Domestic abuse was reported every 21 minutes in Northern Ireland last year, a report has revealed.
Police dealt with more than 24,000 incidents, according to a report from Criminal Justice Inspection Northern Ireland. In just over half of cases referred to prosecutors a decision was taken not to proceed.
Chief Inspector Dr Michael Maguire said there had been some improvement in the reaction of criminal justice agencies to domestic abuse reports.
"Domestic violence and abuse is a significant problem that can occur regardless of gender, social group, class, religion, age, race, disability or sexual orientation," he said.
A total of 24,482 domestic violence and abuse cases were responded to by police in 2009/10, equal to an incident being reported every 21 minutes. There has been a growing recognition of the need to understand the issues around domestic violence and abuse and to take action when incidents occur, Mr Maguire added.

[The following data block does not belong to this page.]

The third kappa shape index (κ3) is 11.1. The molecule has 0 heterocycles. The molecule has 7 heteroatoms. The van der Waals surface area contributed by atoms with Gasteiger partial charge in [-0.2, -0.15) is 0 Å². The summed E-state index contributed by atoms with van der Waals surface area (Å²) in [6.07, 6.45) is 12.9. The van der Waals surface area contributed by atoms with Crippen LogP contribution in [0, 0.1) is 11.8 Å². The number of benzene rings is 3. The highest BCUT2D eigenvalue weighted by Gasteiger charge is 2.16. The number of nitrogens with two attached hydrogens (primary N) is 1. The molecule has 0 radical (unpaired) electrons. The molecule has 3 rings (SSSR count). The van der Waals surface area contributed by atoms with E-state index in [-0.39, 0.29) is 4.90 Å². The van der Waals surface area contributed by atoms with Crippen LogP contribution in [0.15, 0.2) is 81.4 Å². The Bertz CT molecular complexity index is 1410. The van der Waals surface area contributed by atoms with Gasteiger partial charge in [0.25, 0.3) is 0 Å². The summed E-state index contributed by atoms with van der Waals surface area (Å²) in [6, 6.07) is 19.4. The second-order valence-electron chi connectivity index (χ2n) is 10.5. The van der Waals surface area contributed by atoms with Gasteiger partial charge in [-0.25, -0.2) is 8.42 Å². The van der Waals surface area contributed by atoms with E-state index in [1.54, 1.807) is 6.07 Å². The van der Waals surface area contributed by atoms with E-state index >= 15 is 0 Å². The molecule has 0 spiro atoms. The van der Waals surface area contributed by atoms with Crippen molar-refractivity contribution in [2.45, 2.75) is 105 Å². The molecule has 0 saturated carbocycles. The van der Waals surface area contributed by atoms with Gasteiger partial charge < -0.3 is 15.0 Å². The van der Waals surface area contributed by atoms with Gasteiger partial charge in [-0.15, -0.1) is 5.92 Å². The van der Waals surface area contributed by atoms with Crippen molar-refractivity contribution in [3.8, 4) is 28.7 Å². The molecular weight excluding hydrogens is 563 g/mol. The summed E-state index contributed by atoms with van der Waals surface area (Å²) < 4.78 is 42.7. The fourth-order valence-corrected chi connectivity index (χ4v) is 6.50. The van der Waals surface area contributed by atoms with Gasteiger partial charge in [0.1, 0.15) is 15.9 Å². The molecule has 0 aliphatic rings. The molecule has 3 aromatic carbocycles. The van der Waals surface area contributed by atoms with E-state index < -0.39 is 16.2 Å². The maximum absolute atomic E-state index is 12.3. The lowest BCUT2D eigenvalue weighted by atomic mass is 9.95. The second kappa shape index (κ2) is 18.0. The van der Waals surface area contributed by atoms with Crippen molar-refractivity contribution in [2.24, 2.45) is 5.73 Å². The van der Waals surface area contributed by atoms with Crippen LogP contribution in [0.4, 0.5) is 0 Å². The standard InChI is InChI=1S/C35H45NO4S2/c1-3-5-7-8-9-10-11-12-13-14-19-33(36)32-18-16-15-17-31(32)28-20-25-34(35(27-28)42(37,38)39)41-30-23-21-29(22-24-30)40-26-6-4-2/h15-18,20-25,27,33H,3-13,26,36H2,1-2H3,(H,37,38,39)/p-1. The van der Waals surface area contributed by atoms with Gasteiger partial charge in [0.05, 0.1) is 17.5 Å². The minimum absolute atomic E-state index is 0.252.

His report made 13 recommendations.
It called for improved consistency of service across police districts in how officers responded when called to incidents. It also said supervisors should review the approach, especially when a decision not to arrest has been taken, to ensure that in cases of serious crime an effective and consistent investigation takes place.
And it advised the PSNI should review the role and skills of domestic abuse officers and train some to a higher investigative level. Prosecutors have undertaken training on domestic violence and dealt with large numbers of cases. In 53% of files a "no prosecution" decision was taken.
Mr Maguire added the Public Prosecution Service should continue to review domestic violence and abuse cases where a "no prosecution" decision has been made. This should be carried out to establish whether actions could be taken to improve the likelihood of the test for prosecution being met.
The chief inspector said: "While the nature of incidents of domestic violence and abuse means it is a complex problem for which there are no quick fix answers, more could be done to support and care for victims of domestic violence and abuse."